Kevin Couling, Regional Director, AECOM, presented another case study on Blavatnik School of Government at the University of Oxford. Kevin explained that the building has automated natural ventilation with daytime solar blinds – with occupant override and summer night-time cooling. Plus low energy lighting and controls. It has a green roof and rainwater harvesting and has the largest single pane of double-glazing in Europe. Kevin said that targets were set for this project; design reviews were led by the university’s sustainable buildings philosophy (SBP); development of an energy and carbon budget; assessment of in-use energy during design; open communication; significant early involvement of a SBP lead; focused workshops; post-occupancy evaluation; and building optimisation.
Daniel Davies, Commissioning Manager, Cardiff Commissioning Ltd, started by saying: “we can all make something very complicated. From our view it is best to simplify commissioning so all parties can engage in the process. This for us has been the key link into the BSRIA Soft Landings approach”. He added that: “if you can’t explain it simply then you don’t understand it enough... a handover should not be an arm-wrestle! It shouldn't be a black art!".
BSRIA’s Technical Director, Lynne Ceeney and Soft Landings Operational Lead, Dr Michelle Agha Hossein, wrapped up the conference: Michelle explained the next phases of work – improving the Soft Landings Framework by expanding guidance on phase 2 and the probable creation of a Soft Landings digital tool being created by BSRIA in response to client requests. Training courses are also being updated.
Lynne asked the audience for their wish list for support on Soft Landings: responses included some form of accreditation for projects using Soft Landings properly. The audience also asked whether further guidance could be provided for sub-metering. There was also interest in having general case studies, especially those that show how cost savings in the latter parts of a project delivered using Soft Landings related to any increased front end costs.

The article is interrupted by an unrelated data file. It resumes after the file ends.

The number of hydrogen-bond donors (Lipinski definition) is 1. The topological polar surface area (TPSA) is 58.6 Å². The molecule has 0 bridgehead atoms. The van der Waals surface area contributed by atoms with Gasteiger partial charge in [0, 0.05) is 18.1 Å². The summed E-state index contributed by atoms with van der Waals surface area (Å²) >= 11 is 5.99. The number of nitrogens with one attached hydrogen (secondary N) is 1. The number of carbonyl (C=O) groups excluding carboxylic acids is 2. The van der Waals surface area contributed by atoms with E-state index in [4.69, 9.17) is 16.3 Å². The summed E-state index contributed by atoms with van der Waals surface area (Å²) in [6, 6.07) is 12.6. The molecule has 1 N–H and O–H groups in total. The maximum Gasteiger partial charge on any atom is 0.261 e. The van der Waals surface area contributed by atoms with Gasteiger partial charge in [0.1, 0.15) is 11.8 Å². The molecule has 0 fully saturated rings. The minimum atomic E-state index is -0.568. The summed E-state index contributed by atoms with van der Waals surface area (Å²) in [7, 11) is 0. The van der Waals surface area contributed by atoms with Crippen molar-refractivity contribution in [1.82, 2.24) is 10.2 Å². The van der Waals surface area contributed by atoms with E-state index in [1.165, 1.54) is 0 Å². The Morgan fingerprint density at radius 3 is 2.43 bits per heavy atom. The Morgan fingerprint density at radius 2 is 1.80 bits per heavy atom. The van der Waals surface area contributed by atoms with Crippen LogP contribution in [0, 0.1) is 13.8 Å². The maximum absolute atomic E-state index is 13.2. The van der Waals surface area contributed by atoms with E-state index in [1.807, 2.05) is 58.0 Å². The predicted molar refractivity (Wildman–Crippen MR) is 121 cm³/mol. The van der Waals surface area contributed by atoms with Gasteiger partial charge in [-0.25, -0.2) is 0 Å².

BSRIA appreciated the suggestions, and support of the audience, and invited delegates to watch this space as they continue to develop resources, support and training to help get the benefits of Soft Landings into more construction projects.
 Related articles on Designing Buildings Wiki
- 2016 Soft Landings Conference.
- 2019 Soft Landings Conference.
- 2020 Soft Landings Conference.
- BS 8536-1:2015 Briefing for design and construction. Code of practice for facilities management (Buildings infrastructure).
- Building log book.
- Building owner's manual.
- Building users guide.
- Building performance evaluation.
- Building performance evaluation in non-domestic buildings guide – an introduction to the tests and methods in non-domestic buildings
- Building performance metrics.
- Client commissioning.
- Extended aftercare.
- Initial aftercare.
- Lessons learned report.
- Medical Research Council Laboratory of Molecular Biology soft landings project.
- Post occupancy evaluation.
- Post project review.
- Performance in use.
- Soft landings
- Soft landings - helping clients lead contractors.
- Soft Landings and Government Soft Landings - A convergence guide for construction projects.
- University of East Anglia - case study.